1. Hello, janette.

      Thanks for sharing your remembrances and comments about them.

      I think it comes down to the fact that words can mean more than one thing depending on the context, the population, and the times.

      For example, in the 1950s and 1960s, in Atlantic City, New Jersey, my mother used to say that someone was "ace". That meant that the person was the best (great).

      I've also read that someone was an "ace boon coon" and I vaguely remember my mother saying that too. In that phrase, "ace" again meant someone great [since the ace in card games is a very high ranking card]. I interpreted "boon coon" to mean a good person and didn't know that "coon" was often used as a derogatory referent for Black people.

      All of this, I don't think you were or are naive to have sang that rhyme and not interpreted "spades" to mean "black people". Yet, that doesn't mean that spades was never used as a derogatory or a neutral referent for Black people.

  2. My recollection of The Spades Go is from Harlem on West 144th between 7th and Lenox and Hoe Avenue, the South Bronx, ( the two places I played, home and at my grandparents') circa 1960. From the clapping games where your palms were placed on another's, and according to the rhyme chanted you either slapped your partners palms or clapped your own between in syncopation, switching whose palms were on top or bottom as another part of the performance:

    The Spades go (hold hands and swing)
    Two lips together (slap clap slap [switch] slap [switch] slap)
    Twilight forever (slap clap slap [switch] slap [switch] slap)
    Bring back my love to me ( slap clap slap [switch] slap [switch] slap [switch]slap)
    What is the Me-e-ea –ning ( hold hands, swing. slap clap slap [switch] slap,[switch] slap [switch] slap)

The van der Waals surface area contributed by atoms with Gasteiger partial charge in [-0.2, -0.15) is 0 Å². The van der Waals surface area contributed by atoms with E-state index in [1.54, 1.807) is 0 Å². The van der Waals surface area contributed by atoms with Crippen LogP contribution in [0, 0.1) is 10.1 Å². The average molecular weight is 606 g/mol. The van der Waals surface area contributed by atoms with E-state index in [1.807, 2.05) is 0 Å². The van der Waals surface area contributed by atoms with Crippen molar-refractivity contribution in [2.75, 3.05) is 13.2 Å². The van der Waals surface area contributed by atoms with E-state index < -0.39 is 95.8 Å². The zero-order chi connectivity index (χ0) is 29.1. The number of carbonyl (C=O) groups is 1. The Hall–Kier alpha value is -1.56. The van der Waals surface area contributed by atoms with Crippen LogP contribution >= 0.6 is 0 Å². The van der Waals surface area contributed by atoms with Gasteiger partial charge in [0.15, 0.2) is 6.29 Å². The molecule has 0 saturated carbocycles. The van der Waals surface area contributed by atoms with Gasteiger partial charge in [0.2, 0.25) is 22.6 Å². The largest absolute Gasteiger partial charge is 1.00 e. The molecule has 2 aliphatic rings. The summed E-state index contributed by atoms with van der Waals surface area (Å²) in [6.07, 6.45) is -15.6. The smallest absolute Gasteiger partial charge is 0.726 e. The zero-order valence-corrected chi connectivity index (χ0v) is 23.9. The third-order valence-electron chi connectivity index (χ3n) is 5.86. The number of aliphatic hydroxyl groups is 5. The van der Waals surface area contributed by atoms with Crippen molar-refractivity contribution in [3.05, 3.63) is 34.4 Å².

of all these Flo-ow-ow –wers ( hold hands, swing. slap clap slap [switch] slap,[switch] slap [switch] slap)
    They tell the Sto-or-ory ( hold hands, swing. slap clap slap [switch] slap,[switch] slap [switch] slap)
    The story of l-o and v-e (hold hands, swing. slap clap slap [switch] slap [switch] slap)
    l-o and v-e (slap clap slap [switch] slap [switch] slap)
    l-o and v-e (slap clap slap [switch] slap [switch] slap)
    love cha, cha cha (slap , swing, swing, swing)

    1. Greetings, Akua Lezli Hope.

      Thanks for sharing your recollections of this hand clap rhyme with us. I appreciate your addition of the performance instructions and some demographical information (year and geographical location).

      The name "Akua" is an Akan day name which means "female born on Thursday". I'm guessing from your name and your location of Harlem that you are Black. I'm also assuming that Akua wasn't your birth name. Are these guesses correct (If so, I don't need to know your birth name. I'm just asking for confirmation of my guesses for the folkloric record.)

      Would you please share the age range of those who played this rhyme, whether they were all girls, and how you learned this rhyme. I'm also wondering if you associated any meaning to the word "Spades". For instance, did you recognize "the spades" as more than the title of that rhyme (if indeed it was the title), but as a referent for Black people. And, if so, did you consider it a negative referent?

      Thanks again and best wishes!

  3. Our rendition of this started with the words "In Spain." Isn't that funny? This was in Nashville in the 1960s. And this part went this way:
    Shimmy shimmy puff
    Shimmy shimmy puff
    Shimmy shimmy shimmy shimmy shimmy shimmy Cocoa Puff!

    Granny granny sick in bed
    Called the doctor
    This is what he said
    Granny granny you're not sick
    All you need is a backside Kick!

    Pretty awful!!!

    1. Hello, Reader.

      Thanks for sharing that rhyme with me and pancocojams visitors. I'm glad that you included some demographics (where and when you remember this version of what I call "The Spades Go" rhyme. It seems likely to me that "In Spain" is a folk processed form of "The Spades" and probably was an attempt to have those words make sense to the chanters.

      I'm curious to know your race and the race of the other children (?) who recited this rhyme.

      Thanks also for sharing that folklore collection website. Here's the link to the first of 21 pages

      I wasn't aware of that collection before you shared that info. I'll be spending some time there :o)

      Thanks again!

  4. I just found this great site:

  5. Azizi,

    I LOVE PITTSBURGH! Especially the poets and bookstores. I am a poet and digital artist, a southerner transplanted to the rural Midwest (for love), mother of a college student, part-time lecturer on design, typographer, and all the other stuff on my profile. I am white.